Throughout "Journeys End", R C Sherriff re-creates, for the audience, the reality of World War One. He also shows the conditions and the tremendous stress and fear suffered by the men at the front. The play is set in Flanders, in Belgium, where much of World War One was fought....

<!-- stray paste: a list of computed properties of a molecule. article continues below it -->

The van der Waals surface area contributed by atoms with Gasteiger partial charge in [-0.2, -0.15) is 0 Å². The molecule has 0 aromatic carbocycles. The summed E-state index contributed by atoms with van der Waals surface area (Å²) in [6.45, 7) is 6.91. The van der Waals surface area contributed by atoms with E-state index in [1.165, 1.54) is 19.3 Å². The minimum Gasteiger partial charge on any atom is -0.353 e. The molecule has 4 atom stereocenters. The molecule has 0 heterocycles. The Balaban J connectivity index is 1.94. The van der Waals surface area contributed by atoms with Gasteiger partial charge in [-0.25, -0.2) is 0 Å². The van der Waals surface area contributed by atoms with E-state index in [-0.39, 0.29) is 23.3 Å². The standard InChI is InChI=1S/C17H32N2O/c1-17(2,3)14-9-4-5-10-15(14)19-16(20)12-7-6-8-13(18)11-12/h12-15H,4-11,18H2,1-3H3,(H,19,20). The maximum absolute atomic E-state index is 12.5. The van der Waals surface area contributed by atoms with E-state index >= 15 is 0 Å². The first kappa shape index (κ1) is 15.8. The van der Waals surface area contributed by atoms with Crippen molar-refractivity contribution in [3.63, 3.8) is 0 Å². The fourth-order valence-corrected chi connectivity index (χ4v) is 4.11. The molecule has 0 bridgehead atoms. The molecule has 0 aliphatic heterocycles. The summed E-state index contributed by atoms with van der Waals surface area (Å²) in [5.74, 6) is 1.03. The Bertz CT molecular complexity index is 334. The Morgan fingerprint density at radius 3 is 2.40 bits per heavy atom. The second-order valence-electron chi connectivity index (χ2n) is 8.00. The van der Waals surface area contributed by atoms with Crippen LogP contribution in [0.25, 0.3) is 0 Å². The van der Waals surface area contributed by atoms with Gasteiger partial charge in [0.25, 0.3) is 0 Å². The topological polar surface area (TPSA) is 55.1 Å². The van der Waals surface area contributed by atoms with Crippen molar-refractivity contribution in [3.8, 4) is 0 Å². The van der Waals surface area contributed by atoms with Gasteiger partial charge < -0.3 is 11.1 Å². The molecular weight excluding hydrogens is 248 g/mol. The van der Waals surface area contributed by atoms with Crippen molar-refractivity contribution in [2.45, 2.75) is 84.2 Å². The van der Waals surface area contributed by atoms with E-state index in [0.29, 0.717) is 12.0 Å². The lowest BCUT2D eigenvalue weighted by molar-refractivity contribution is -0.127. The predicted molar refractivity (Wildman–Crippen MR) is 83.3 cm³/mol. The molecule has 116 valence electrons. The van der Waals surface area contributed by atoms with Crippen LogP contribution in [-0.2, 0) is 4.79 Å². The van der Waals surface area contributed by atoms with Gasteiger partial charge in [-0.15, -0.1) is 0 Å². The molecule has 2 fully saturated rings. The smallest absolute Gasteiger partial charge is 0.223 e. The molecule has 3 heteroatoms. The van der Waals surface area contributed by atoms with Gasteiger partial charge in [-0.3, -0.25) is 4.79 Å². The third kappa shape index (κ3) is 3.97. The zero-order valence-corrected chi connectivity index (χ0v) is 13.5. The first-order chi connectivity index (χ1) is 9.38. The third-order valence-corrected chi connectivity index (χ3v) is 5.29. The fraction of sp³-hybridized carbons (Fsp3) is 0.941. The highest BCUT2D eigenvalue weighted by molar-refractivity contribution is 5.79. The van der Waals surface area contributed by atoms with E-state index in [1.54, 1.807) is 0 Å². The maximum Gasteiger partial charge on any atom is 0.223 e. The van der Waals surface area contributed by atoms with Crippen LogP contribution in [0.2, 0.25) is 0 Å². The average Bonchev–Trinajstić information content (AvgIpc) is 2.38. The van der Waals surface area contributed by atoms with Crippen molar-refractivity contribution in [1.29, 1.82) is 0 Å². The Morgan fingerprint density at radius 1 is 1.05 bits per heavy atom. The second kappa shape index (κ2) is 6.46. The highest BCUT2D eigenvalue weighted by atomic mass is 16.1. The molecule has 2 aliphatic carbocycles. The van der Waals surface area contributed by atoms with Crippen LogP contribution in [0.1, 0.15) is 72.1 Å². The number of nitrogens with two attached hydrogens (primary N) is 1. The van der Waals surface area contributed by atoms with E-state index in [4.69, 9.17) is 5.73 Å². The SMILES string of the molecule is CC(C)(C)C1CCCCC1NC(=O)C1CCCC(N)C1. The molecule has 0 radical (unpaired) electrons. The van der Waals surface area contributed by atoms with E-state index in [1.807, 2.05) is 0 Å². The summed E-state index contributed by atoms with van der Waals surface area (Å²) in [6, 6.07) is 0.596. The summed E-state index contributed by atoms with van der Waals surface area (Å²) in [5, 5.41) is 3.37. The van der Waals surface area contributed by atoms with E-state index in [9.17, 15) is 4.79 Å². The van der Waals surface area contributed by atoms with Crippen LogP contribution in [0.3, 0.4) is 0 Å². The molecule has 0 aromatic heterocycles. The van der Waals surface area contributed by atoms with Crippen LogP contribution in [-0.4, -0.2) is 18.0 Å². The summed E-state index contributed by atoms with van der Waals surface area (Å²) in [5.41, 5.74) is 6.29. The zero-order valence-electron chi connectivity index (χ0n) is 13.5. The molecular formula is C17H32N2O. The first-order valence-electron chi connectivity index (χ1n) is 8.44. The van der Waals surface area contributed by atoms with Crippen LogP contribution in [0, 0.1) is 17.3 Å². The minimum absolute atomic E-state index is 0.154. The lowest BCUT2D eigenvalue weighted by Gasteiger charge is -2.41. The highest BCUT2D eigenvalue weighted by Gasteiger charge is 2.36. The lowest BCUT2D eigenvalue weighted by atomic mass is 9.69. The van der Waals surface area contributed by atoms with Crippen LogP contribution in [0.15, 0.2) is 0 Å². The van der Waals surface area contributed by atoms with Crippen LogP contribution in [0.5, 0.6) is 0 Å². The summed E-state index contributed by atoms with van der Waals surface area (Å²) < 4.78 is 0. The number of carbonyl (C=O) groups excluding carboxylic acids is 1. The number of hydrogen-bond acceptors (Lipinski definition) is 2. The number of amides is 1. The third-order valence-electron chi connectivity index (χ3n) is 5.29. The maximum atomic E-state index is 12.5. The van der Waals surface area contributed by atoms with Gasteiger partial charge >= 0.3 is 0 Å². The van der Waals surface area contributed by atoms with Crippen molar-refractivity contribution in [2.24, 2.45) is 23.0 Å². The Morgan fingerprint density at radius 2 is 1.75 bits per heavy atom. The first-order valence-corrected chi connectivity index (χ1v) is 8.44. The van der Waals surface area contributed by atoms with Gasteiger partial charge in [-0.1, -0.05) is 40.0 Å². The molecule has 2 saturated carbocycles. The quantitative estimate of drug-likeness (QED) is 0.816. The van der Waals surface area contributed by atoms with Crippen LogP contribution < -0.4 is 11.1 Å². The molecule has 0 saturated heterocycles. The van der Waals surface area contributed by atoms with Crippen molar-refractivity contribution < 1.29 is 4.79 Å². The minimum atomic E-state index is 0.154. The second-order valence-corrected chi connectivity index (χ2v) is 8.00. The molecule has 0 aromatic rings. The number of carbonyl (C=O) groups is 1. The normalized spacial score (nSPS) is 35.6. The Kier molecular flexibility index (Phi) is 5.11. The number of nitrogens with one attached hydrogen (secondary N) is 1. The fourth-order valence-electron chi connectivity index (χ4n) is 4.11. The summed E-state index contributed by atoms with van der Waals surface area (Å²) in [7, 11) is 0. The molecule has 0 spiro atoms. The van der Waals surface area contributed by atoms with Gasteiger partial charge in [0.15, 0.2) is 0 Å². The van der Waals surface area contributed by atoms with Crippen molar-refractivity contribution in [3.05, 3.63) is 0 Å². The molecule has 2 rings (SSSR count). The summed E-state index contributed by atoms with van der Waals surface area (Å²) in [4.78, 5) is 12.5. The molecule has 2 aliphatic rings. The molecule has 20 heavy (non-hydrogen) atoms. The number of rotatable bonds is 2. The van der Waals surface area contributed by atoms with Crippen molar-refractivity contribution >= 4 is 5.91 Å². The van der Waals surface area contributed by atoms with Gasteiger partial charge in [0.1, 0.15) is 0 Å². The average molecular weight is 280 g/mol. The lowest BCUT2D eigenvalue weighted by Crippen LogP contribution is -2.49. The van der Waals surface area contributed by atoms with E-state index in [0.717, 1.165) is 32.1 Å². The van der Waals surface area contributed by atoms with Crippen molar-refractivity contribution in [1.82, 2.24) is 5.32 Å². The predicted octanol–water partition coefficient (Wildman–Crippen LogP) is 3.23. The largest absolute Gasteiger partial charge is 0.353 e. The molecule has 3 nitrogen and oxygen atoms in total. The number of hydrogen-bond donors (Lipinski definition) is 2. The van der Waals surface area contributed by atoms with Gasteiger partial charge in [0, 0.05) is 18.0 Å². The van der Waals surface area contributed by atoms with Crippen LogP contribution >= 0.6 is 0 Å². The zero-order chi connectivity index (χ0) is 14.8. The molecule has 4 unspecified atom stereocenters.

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Romeo and Juliet is about two...Romeo and Juliet is about two people who love each other but, because their families are enemies, they cannot be together. From that their love ultimately causes their deaths. Which is referred to many times throughout the play. It is a play written by Shakespeare that is in the genre of a romantic tragedy, because the two lovers die from their love for each other. In this play there are a lot of different types of drama such as tragedy, romance, comedy, action and suspense. I think that Shakespeare has made Romeo and Juliet appeal to a wide audience by having the many different kinds of drama in it. This will appeal to many people as it fulfils many different tastes in plays and literature. Act 3 Scene 5 is the very last time the two protagonists meet directly except on each other's deathbeds. This scene takes us away from all the dangers in the play and directly focuses on each other's love for the other. It is set on a Tuesday morning after a romantic night after their marriage the previous day. It is also the morning in which Romeo must leave Verona and flee to Mantua. The two lovers are having a light debate about whether it is morning or still night. This argument is not aggressive but is fictitious and romantic. They express this by using language such as 'Wilt though be gone? It is not near day"¦' and 'Look love, what envious streaks Do lace the severing clouds in yonder east' The argument is about whether it is day or night. This is supposed to reflect the light-dark imagery in the play. Romeo believes it is day and realises if he does not leave for Mantua he will be killed. This shows light means that everything is in perspective and they must be serious. Juliet believes it is night and believes it is dark so Romeo can stay longer. This dark imagery means they can escape from reality. Romeo then jokes 'come death and welcome' This is ironic because it is as if he is prepared to die for his wife, Juliet. He knows this is the last time he will see her without having the pain of death. This allows the audience into the plots secret that Romeo will die for Juliet in the end. After Romeo has left Juliet is left crying in her room. 'That same villain Romeo' 'Villain and he be many miles asunder- God pardon him; I do with all my heart; And yet no man like he doth grieve my heart.' 'That is because the traitor murderer lives.' This conversation is ambiguous and is cleverly written to seem like lady Capulet knows exactly what is wrong with Juliet but in reality she has no idea. Again the theme of appearance and reality is important in this scene however throughout the play Shakespeare refers to it many times. This part of the scene is quite funny, Juliet and her mother are having a normal conversation. If you follow the conversation through in Lady Capulets perspective they are talking about a traitor killing Tybalt. The traitor being Romeo. However through Juliet's eyes we know she is talking about missing Romeo and that the traitor is Tybalt, as he has led to Romeo's banishment. It is extremely ironic that to the present day adults or older people have always been the most respected and usually more mature in matters. They are usually wiser and have more life experience, yet, in this play the older people seem to be keeping this 'ancient grudge' going and do not at any moment seem to want to settle their differences. For example Lady Capulet says this about Romeo. 'We will have vengeance for it, fear though not"¦' She then explains to Juliet that she shall send someone to Mantua to kill Romeo. This shows she believes that the punishment was not sufficient and has decided Romeo's fate for him. At the beginning of the play Juliet is more obedient and agrees to meet Paris at a feast. 'I'll look to like, if looking liking move. But no more deep will I endart mine eye Than your consent gives strength to make it fly.' However, now she doesn't want to even look at Paris because she is already married and is still upset about Romeo leaving. In the Elizabethan times their views on wedding vows was sacred and you would be sent to hell if you were to not follow them. She therefore realises she must not accept the offer of marriage, or else she will go to hell. Capulet wishes to marry off Juliet as quick as he can because, as he did at the beginning of the play, he is trying to marry her into a rich family, such as Paris', to get money, which the nurse refers to earlier in the play. 'So shall you share all that he doth possess, By having him, making yourself no less.' When Juliet refuses to marry Paris Capulet looses his temper. He shouts and really becomes aggressive. He says he will disown her and throw Juliet out into the streets. He believes that Juliet's not grateful for the care she has got all her life from her Family. After Capulet leaves still in a fury Juliet looks at Lady Capulet as if she should be comforting and was hoping for some comforting, though Lady Capulet says she is done with her and leaves showing she has taken her husbands side on the matter. This shows that the parent's authority isn't negotiable in any way. The nurse gives Juliet the advice to follow her Fathers orders and persuades her to forget Romeo. She calls him a dishcloth compared to Paris. Juliet asks the nurse to go and apologise to her mother for her disobedience, tell her she will be at the church on Thursday and to apologise to her father and say she is sorry for neglecting him. Also that she is going to go and confess to Friar Lawrence. When the nurse has gone she expresses her true feelings on the matter. She has other ideas in mind, she will go and ask Friar Lawrence's advice and sees him as the only person she can trust after the nurses treachery.